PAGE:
On 13th may, Debian announced that Luciano Bello discovered a weakness in the random generator used for OpenSSL. A line of software was removed “for quality reasons”.
* Don’t add uninitialised data.
MD_Update(&m,buf,j); /* purify complains */
Checking tools such as Purify or Valgrind complained that variable buf was not initialized. Thus, it was decided to remove this line. Unfortunately, the random generator used two parameters as random seed: its process ID and this random buffer buf! The range of value of process ID is 32,768. In other words, without the contribution of buf, the seed of the random generator was too small. The random generator was predictable. The keys generated by DEBIAN OpenSSL are predictable, thus weak.
Of course, the mistake has immediately been corrected. The first weak version has been published in September 2006. All cryptographic keys generated by these versions of OpenSSL should be treated as compromised material. New keys should be generated with the latest version. Other distributions of OpenSSL are not concerned. Nevertheless, they may handle DEBIAN generated keys and thus be in danger when using these keys.
- Quality checking tools are useful tools. Nevertheless, their results have to be used with judgment. This is specially tool in the field of security where sometimes it is mandatory to “violate” quality heuristics. A typical example is code obfuscation which objective is to artificially increase the complexity of software (whereas quality requests to reduce the complexity)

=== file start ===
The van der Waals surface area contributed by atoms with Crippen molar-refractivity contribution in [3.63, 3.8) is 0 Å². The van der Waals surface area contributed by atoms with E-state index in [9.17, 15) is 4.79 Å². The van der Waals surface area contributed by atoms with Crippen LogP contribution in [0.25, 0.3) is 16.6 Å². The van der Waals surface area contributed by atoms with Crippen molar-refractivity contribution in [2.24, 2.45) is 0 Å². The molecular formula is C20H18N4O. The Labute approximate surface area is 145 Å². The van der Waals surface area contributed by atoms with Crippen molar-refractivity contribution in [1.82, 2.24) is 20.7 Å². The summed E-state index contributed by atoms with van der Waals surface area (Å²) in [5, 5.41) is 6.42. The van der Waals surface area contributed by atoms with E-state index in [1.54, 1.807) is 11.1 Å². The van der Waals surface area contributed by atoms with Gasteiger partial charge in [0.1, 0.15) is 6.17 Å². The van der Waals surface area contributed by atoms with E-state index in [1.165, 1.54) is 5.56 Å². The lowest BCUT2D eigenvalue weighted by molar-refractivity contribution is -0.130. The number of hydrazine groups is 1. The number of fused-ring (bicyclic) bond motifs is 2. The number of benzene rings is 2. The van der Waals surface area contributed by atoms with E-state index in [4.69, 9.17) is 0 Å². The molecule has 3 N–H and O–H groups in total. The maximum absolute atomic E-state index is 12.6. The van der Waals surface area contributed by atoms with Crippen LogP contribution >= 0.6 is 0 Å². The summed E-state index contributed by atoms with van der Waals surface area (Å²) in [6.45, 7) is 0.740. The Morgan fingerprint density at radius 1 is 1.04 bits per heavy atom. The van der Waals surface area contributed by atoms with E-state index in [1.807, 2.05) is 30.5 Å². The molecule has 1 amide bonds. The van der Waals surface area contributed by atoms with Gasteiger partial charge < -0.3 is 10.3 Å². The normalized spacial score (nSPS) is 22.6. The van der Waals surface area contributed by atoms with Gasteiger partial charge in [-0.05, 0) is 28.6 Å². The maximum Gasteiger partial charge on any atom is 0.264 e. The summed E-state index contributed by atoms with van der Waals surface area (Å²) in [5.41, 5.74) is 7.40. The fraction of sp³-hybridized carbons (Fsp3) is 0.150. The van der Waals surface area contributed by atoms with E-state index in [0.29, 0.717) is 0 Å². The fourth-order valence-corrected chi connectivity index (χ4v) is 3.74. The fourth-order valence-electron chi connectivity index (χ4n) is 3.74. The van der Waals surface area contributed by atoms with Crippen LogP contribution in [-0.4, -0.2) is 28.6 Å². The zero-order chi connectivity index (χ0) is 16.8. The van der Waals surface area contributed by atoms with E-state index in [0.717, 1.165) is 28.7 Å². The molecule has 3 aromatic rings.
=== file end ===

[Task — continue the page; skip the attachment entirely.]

- It took more than 18 months for somebody to detect the impact of this modification.
- Being paranoid, I would say this delay is rather sufficient for a well organized attacker to maliciously had some reasonably smart trapdoor in an open source package and then exploit it against her target.
- Open source allowed to detect this weakness :Happy: Open source allowed also to introduce this weakness :Sad: Nevertheless, I believe that the pros are higher. Probably there is a critical size of reviewers to reach for gaining some confidence.
- Not everybody is able to write (and understand) security code.
Thanks to Gomor for the link.